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Comparison of Help to Buy and Shared Ownership

Help to Buy and Shared Ownership – what's the difference and which is right for you?

Comparison of Help to Buy and Shared Ownership

If you’re looking for government help to buy a property, Help to Buy and Shared Ownership could both be a possibility. But working out which one is right for you can be confusing.

What are the two schemes?

The first step in deciding which right for you is to make sure you know what both schemes involve.

Help to Buy

Help to Buy requires you to save up a 5% deposit for a property and get a mortgage for 75%, and then you get a government loan for the remaining 20%. The aim is to allow movers to buy a property with a much smaller deposit. The loan is interest-free for five years. You pay it off when you move or when your mortgage is paid off – whichever comes first.

In London you can get a loan of up to 40%, to make up for the higher house prices.

Shared Ownership

Shared Ownership is where you buy a portion of a property (usually between 25% and 75%) and the rest is owned by a housing association. You pay mortgage repayments on the portion you own and reduced rent on the portion you don’t. Again, the aim is to allow people to buy a house without having to save up such a hefty deposit. With Shared Ownership, you can do what is called ‘staircasing’ – gradually buy more of the property until you own the whole thing.

Comparison of Help to Buy and Shared Ownership

Here are some key differences (and some similarities) to take into account when you’re deciding which is right for you.


  • Help to Buy: As of April 2021 you must be a First Time Buyer and earn enough to pass the Help to Buy eligibility calculator. 
Applications for the Help to Buy Equity Loan Scheme ended on 31st October 2022. Purchases cannot be completed using the scheme after the deadline of 31st March 2023.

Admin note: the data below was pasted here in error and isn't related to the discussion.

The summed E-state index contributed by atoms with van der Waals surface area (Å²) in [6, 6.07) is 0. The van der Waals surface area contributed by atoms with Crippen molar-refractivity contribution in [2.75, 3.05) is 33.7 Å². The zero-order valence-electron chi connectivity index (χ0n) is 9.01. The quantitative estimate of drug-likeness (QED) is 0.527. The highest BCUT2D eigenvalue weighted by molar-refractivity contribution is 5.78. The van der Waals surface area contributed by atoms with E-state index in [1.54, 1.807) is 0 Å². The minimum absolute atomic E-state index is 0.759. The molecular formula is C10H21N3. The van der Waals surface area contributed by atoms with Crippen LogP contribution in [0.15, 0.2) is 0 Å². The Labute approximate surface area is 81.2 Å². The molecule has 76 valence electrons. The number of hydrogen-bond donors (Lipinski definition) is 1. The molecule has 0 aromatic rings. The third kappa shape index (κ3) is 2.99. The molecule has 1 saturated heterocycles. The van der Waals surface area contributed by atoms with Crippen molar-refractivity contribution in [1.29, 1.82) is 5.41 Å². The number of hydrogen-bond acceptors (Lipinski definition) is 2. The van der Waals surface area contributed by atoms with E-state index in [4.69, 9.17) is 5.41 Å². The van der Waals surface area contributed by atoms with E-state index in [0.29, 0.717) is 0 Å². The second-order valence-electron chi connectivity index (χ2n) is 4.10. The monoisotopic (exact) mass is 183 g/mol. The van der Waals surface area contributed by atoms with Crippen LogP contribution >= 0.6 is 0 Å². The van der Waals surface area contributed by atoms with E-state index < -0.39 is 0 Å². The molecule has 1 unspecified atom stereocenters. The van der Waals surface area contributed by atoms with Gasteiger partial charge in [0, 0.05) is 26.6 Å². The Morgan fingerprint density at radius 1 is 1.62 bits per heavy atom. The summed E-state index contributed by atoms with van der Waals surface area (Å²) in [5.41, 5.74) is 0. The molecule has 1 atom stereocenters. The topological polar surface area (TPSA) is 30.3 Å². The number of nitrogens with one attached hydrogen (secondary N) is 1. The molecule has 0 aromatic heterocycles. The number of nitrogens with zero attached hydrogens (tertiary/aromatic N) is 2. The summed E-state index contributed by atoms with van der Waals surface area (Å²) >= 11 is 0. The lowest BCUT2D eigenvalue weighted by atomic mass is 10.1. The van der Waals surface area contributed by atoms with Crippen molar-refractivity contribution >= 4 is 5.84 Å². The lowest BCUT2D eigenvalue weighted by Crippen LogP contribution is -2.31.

• Shared Ownership: You must not currently own another home (or you must at least be in the process of selling it), you must be over 18 and your income must fall below a specified threshold.
There is no set income threshold for the 2021-23 Help to Buy Scheme – it will depend on your location and how much you’ll need to borrow. But as a general rule, for a mortgage you can’t borrow any more than 4.5x your gross annual income, so working out what you can borrow here might be a good starting point.

For Shared Ownership, your household income must be less than £80,000 per year (£90,000 in London). You also must be over 18 and you must be unable to afford to buy a suitable house through the open market.

For both schemes, you may not be eligible if you have a poor credit history, you’re in mortgage or rent arrears or your savings are not judged to be sufficient to cover the process of buying the property.

You can work out how much the process might cost using our Moving Cost Calculator.

Property type

  • Help to Buy: Specified new builds only, that must be beneath the price threshold in your area.